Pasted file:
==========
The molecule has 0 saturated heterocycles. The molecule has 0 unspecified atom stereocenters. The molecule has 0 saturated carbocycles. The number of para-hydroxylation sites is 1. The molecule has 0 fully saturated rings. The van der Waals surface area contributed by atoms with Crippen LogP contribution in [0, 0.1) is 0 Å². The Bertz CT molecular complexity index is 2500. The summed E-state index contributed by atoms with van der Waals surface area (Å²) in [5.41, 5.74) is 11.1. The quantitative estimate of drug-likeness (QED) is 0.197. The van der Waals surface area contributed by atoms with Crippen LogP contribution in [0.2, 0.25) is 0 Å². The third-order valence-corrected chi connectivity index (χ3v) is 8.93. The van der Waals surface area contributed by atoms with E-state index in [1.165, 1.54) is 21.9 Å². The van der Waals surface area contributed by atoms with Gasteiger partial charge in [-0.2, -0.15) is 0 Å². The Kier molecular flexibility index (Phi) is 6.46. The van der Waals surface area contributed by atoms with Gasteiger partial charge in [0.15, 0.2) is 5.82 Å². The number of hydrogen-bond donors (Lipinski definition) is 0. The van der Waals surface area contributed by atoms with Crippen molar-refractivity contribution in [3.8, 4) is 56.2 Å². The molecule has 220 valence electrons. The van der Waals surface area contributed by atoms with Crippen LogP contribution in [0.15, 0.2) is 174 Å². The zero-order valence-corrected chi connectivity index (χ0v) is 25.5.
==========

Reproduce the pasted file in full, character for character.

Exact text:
The molecule has 0 saturated heterocycles. The molecule has 0 unspecified atom stereocenters. The molecule has 0 saturated carbocycles. The number of para-hydroxylation sites is 1. The molecule has 0 fully saturated rings. The van der Waals surface area contributed by atoms with Crippen LogP contribution in [0, 0.1) is 0 Å². The Bertz CT molecular complexity index is 2500. The summed E-state index contributed by atoms with van der Waals surface area (Å²) in [5.41, 5.74) is 11.1. The quantitative estimate of drug-likeness (QED) is 0.197. The van der Waals surface area contributed by atoms with Crippen LogP contribution in [0.2, 0.25) is 0 Å². The third-order valence-corrected chi connectivity index (χ3v) is 8.93. The van der Waals surface area contributed by atoms with E-state index in [1.165, 1.54) is 21.9 Å². The van der Waals surface area contributed by atoms with Gasteiger partial charge in [-0.2, -0.15) is 0 Å². The Kier molecular flexibility index (Phi) is 6.46. The van der Waals surface area contributed by atoms with Gasteiger partial charge in [0.15, 0.2) is 5.82 Å². The number of hydrogen-bond donors (Lipinski definition) is 0. The van der Waals surface area contributed by atoms with Crippen molar-refractivity contribution in [3.8, 4) is 56.2 Å². The molecule has 220 valence electrons. The van der Waals surface area contributed by atoms with Crippen LogP contribution in [0.15, 0.2) is 174 Å². The zero-order valence-corrected chi connectivity index (χ0v) is 25.5.